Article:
Air Transport Association says European Aviation Emissions Trading Scheme Illegal


WASHINGTON,DC – The Air Transport Association of America (ATA), the industry trade organization for the leading US airlines, today voiced harsh opposition to the European Parliament approval of legislation to add aviation into the European Emissions Trading Scheme (ETS), pointing out that the proposal violates the Chicago Convention, the treaty governing international aviation, as well as other international laws. ATA also explained why the scheme takes the wrong approach for addressing aviation emissions.

“The Parliament’s unilateral decision to cover the world’s airlines – including US airlines – in Europe’s ETS is not only bad policy, it is illegal,” said ATA president and CEO James C. May. “The EU’s unilateral grab of power over US and other non-EU airlines wherever they are in the world is a clear violation of the Chicago Convention. The EU decision to move forward with this legislation is sure to spawn a legal challenge.”

ATA is not alone in its citation of the legal defects of the legislation. Last fall, all non-EU countries that are members of the International Civil Aviation Organization, the United Nations body that regulates international aviation, stated their opposition to the proposal on legal and policy grounds.

The legislation requires US and other non-EU airlines to pay EU entities for the airlines’ emissions for the entire length of a flight to and from Europe, without the consent of the airlines’ home countries. In other words, Europe will charge US airlines and their customers for emissions in Chicago, Los Angeles, Miami, New York, San Francisco – indeed anywhere in the US an aircraft bound for or incoming from Europe operates. May said that it appears as if the EU intends to keep the meter running in international airspace, too.

“If this sounds like a tax grab, it is. Europe rakes in the revenue – the rest of the world pays,” May said.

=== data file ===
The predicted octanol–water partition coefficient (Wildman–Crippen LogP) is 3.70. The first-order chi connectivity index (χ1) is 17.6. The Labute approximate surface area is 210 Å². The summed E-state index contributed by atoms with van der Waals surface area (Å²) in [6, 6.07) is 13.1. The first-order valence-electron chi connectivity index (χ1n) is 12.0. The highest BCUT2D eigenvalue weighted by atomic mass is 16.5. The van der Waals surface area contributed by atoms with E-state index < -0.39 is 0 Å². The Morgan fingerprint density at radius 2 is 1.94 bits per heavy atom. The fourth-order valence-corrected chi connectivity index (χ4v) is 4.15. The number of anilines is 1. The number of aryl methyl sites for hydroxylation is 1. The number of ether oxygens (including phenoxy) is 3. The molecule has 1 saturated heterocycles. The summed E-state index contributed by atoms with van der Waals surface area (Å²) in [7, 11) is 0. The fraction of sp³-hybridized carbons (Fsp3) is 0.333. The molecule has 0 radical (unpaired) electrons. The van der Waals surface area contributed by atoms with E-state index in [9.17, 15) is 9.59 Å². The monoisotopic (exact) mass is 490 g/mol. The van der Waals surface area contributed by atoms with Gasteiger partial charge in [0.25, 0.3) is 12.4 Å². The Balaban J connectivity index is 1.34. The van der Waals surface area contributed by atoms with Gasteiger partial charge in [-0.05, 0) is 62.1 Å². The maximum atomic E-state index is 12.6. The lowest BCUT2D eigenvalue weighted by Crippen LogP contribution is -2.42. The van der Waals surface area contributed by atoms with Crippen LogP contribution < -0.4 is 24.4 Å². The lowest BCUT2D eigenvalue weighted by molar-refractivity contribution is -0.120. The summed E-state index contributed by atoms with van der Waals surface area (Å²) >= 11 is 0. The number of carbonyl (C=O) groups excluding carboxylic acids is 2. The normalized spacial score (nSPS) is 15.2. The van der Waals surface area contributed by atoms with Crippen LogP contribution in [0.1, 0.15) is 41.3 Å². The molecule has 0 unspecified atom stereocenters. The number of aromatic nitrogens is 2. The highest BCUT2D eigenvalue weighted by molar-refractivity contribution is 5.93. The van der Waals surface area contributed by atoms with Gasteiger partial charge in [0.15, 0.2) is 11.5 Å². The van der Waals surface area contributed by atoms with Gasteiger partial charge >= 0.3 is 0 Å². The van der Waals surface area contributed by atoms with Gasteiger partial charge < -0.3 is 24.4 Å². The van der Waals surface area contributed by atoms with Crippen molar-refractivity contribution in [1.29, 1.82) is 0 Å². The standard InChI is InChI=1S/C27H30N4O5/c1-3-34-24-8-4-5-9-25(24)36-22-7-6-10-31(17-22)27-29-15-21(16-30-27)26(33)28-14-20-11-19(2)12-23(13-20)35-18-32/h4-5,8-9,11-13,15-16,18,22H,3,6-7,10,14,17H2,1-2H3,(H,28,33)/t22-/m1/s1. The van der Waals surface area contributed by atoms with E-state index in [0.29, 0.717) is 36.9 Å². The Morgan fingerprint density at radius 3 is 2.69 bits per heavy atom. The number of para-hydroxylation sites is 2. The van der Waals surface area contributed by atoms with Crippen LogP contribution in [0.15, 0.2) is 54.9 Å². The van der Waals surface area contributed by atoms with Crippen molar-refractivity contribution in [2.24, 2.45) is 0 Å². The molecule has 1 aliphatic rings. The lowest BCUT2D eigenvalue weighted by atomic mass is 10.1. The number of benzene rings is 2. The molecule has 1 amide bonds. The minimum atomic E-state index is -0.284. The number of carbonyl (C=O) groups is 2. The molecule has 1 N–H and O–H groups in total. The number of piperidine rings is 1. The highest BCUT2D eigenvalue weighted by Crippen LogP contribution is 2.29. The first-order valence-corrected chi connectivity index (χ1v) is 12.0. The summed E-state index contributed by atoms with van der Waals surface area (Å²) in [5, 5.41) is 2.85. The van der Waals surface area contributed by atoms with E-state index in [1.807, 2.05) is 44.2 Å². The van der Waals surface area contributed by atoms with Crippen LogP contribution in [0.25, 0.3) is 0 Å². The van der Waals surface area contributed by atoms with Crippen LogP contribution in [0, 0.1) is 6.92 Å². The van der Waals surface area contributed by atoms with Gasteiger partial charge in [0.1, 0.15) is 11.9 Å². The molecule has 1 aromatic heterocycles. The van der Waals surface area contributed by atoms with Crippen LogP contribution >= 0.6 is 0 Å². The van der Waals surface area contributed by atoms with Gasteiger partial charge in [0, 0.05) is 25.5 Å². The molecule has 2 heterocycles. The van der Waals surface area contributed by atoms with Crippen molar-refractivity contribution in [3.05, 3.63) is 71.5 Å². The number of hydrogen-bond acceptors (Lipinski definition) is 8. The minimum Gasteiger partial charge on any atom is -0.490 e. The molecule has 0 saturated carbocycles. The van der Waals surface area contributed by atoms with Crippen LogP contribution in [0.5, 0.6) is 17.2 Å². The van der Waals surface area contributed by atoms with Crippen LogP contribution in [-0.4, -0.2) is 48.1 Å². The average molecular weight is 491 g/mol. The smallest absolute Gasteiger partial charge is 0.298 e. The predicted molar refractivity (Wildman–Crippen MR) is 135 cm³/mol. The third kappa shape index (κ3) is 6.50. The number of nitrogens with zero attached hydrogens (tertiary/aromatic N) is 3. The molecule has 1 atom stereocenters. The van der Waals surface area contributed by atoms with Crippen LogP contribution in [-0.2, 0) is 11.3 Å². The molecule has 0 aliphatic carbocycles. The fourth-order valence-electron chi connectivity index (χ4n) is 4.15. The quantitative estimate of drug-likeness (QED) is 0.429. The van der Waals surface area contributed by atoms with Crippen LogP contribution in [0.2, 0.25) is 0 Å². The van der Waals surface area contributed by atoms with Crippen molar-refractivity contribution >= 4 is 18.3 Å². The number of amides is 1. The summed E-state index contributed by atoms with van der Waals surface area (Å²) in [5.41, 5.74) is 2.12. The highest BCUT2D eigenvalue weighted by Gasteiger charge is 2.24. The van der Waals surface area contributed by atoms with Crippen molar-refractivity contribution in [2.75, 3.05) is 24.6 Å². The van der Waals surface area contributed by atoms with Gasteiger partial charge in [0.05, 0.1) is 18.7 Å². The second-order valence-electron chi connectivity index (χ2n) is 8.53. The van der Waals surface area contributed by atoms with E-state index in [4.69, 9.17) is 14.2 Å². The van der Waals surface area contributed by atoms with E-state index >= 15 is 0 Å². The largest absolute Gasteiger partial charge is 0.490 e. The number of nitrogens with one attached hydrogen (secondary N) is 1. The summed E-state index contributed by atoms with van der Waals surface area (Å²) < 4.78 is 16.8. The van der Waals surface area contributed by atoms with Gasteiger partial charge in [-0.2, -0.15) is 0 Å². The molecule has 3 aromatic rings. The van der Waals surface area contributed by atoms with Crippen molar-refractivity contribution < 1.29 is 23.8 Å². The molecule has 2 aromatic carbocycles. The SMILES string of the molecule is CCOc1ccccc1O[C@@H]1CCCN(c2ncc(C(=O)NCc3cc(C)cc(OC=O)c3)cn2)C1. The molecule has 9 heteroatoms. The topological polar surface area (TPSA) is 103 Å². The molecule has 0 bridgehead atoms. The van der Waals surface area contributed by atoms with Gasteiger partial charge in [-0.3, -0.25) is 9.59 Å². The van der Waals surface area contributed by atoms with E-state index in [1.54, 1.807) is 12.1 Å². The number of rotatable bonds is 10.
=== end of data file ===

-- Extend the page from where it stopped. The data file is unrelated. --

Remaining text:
ATA also believes that the European legislation will be counterproductive, because airlines already are – and long have been – motivated by the high cost of fuel to operate as fuel efficiently as possible, which is the best means of reducing greenhouse gas (GHG) emissions. In fact, US airlines have improved their fuel efficiency by 110 percent since 1978, resulting in 2.5 billion metric tons of carbon dioxide savings – roughly equivalent to taking 18.7 million cars off the road each of those years.

“To continue this trend, the airlines need funds to invest in newer aircraft and other innovations,” May said. “The EU legislation will siphon away the very funds the airlines need to continue to reduce emissions within the industry.”

While opposing the EU scheme, May noted that ATA member airlines have taken significant action to address GHG emissions from their operations, although commercial airlines account for only 2 percent of US GHG emissions.

In addition to a tremendous historic record of fuel and GHG efficiency improvements, the ATA airlines have committed to an additional 30 percent fuel efficiency improvement between 2005 and 2025. U.S. government action to modernize the outdated air traffic management system would add another 10 to 15 percent improvement on top of that. ATA and its airlines are working very hard to bring environmentally friendly alternative jet fuels to market, which would further reduce aviation emissions.

“The EU decision appears to be without regard to these efforts,” said May.